February 17, 2014

Metropolitan System Protects the City Water Supply

This air-gap/ break tank system, for supplying non-potable water, was recently shipped to a Wastewater Treatment Facility in Washington.

This air-gap/ break tank system, for supplying non-potable water, was recently shipped to a Wastewater Treatment Facility in Washington.

Cross connections between city water supply and water piping in certain types of public and private facilities constitute a potential public health risk. Owners of properties that pose an actual or potential risk of contamination are required to install some means of cross-connection control on the main water pipes that supply their buildings. A device is needed to prevent potentially contaminated water from flowing back into the city’s water supply. Typical approved devices include reduced pressure zone device (RPZ), double check valve (DCV, DCVA), or a physical air gap. The use of RPZs requires a significant amount of regular maintenance to insure the water source is protected.

While RPZs and DCVs have been approved for years, many governing agencies are making the transition to an air gap/ break tank system. The use of an approved air gap system requires an isolated storage tank and a separate booster pump system to re-pressurize the water supply to the facility and it provides a more positive means of separation and protection of the public water system in the event of contamination within the customer’s facility.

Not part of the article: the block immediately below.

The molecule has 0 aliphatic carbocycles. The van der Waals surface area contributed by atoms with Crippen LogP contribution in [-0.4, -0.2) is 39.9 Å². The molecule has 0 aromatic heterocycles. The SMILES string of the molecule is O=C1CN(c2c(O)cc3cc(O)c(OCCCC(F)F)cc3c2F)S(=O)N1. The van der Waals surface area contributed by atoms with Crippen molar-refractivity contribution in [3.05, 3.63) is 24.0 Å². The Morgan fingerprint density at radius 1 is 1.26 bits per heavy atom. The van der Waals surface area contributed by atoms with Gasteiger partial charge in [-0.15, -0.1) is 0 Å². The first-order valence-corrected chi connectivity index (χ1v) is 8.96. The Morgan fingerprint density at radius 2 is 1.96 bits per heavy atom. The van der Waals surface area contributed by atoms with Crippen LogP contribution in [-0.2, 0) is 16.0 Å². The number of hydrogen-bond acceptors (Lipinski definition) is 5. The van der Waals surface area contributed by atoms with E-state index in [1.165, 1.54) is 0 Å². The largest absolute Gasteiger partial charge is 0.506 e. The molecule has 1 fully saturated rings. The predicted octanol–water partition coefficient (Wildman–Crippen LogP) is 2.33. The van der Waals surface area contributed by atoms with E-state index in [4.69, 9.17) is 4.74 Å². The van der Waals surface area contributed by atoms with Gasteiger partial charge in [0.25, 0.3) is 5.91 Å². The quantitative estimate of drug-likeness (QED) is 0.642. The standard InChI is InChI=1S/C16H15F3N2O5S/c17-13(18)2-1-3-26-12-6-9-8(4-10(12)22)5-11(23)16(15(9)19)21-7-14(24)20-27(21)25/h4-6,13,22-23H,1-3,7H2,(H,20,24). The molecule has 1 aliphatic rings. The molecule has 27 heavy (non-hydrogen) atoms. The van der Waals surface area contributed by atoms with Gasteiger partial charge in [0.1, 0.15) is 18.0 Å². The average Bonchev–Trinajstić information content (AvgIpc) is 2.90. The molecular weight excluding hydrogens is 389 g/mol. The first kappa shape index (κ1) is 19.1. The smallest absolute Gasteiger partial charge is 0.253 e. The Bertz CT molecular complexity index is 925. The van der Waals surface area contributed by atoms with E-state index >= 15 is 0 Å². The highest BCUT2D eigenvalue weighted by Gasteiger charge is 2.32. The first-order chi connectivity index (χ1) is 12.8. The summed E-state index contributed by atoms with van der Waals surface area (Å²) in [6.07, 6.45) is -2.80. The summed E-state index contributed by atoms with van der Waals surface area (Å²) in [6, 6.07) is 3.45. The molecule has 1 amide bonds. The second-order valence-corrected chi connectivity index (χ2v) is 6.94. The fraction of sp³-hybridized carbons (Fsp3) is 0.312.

Metropolitan Industries recently provided an air-gap/ break tank system, for the supplying non-potable water, at a Wastewater Treatment Facility located in Washington.

After years of using a RPZ backflow prevention device, the plant decided to replace the device with a more reliable prevention system, to completely eliminate the risk of contamination. The air gap creates a barrier to backflow so there is a zero percent chance the water will become cross-contaminated.

“More and more communities are beginning to look past RPZs and towards the air-gap/ break tank system,” said Metropolitan Industries National Sales Manager, Mike Tierney, “Metropolitan is one of the companies at the forefront of this technology.”

For this application, Metropolitan designed a triplex, pressure booster system with air gap protection for the non-potable water supply and a 540 gallon tank with a system capacity rated for 290 gallons per minute.

Variable frequency drives are often used on the air-gap water pressure booster. The VFDs accurately control the speed of the pump motor to maintain a constant pressure in the facilities water piping. VFDs also minimize the electrical power used to re-pressurize the water, saving the owner money on their utility bills.

Sewage treatment plants, laboratories, boiler plants, warehouses, manufacturing and processing plants are just a few of the types of facilities that can make use of an air gap pressure booster system as a positive means of cross-connection control. The packaged air-gap/ break tank system is typically supplied complete with tanks, pumps, motors, piping, valves and controls all factory assembled and tested.

With the liability of protecting a city’s water supply, there is a real need for a reliable system that is a fail-safe solution to protect the water.

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